Sunday, May 05, 2002

Auto thefts in city rising at faster pace

By Jane Prendergast
The Cincinnati Enquirer

        Auto thefts have risen sharply in Cincinnati over the past year, and many of the thieves are young. Among the latest arrested: A 10-year-old boy.

        The child was taken into custody Wednesday night in Walnut Hills after somebody called police to say a young driver was headed the wrong way down William Howard Taft Road.

        A police report described him as 4-foot-10 and weighing 80 pounds.

        All serious crime rose in the city last year, as it has in cities across the country. But here, auto theft grew the most — 52.2 percent.

        A car was reported stolen every 2 hours and 12 minutes in 2001, up from every 3.4 hours the year before.

  Car thefts have been on the rise in Cincinnati in recent years, with an exception in 1998:
  2002: 636*
  2001: 3,596
  2000: 2,587
  1999: 2,212
  1998: 2,176
  1997: 2,226
  1996: 1,820
  * Includes only January and February
  Source: Cincinnati Police Department.
        The stolen-car tally for 2002 was 636 at the end of February, the most recent month for which figures are available. If that pace continues through the year, the city easily will pass its 2001 total of 3,596 stolen cars.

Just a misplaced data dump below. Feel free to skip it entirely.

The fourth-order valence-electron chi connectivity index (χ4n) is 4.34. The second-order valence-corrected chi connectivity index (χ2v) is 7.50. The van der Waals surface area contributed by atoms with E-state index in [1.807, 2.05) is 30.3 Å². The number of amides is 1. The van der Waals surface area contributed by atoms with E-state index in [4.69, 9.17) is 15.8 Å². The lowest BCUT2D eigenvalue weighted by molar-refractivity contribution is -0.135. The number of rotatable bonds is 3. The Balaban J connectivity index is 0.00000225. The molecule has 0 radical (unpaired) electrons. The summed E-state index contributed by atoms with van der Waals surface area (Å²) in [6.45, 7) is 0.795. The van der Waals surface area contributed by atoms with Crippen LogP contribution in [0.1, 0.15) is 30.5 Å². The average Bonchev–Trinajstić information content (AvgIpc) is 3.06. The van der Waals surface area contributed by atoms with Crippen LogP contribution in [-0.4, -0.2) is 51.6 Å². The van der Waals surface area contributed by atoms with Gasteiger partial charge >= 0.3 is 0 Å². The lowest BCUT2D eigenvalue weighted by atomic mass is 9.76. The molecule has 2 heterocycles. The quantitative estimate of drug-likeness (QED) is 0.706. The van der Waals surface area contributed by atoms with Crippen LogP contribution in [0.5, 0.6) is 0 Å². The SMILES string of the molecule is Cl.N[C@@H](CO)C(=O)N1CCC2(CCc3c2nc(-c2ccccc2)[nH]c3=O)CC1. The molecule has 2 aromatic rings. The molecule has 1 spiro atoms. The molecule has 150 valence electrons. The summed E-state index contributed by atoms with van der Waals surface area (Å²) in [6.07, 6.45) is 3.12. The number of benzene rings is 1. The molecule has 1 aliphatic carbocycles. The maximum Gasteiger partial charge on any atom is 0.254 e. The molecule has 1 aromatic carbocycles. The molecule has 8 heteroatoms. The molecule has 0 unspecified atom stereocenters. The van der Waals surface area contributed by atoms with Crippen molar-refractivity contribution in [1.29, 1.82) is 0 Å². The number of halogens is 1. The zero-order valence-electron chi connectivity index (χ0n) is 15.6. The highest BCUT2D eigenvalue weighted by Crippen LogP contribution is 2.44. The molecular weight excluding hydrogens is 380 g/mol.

Leading car-theft neighborhoods are Avondale, Bond Hill and the West End.

        Many of the thieves are young: A 15-year-old was arrested Wednesday in a white Chrysler LeBaron. Two teen-age brothers were recently arrested for stealing new cars from dealerships — and “renting” them to their friends. Investigators recovered seven.

        Detective Jeff McKinney, half of a team of car-theft investigators in Cincinnati Police's District 4, sat in juvenile court several weeks ago and heard a teen-ager explain to a judge that he stole a car because he “didn't have anything else to do.”

        Another 16-year-old admitted he'd stolen about 25 cars — “and he was proud to tell us that,” Detective McKinney said.

        Young thieves often learn how to break a car ignition lock from classmates, he said.

        The 10-year-old said he learned it from somebody in the neighborhood.

        He and his 13-year-old brother threw a brick through a back window of a 1992 silver Plymouth Acclaim Wednesday afternoon, police said, broke out the ignition and drove away. Officers found a brick and a screwdriver in the car.

        Mostly, the younger thieves take the cars to joyride, said Lt. Kurt Byrd, police department spokesman. Older thieves often trade the cars for crack cocaine.

        The 10-year-old was charged with juvenile counts of auto theft, obstructing official business and possession of criminal tools. He was taken to juvenile detention.

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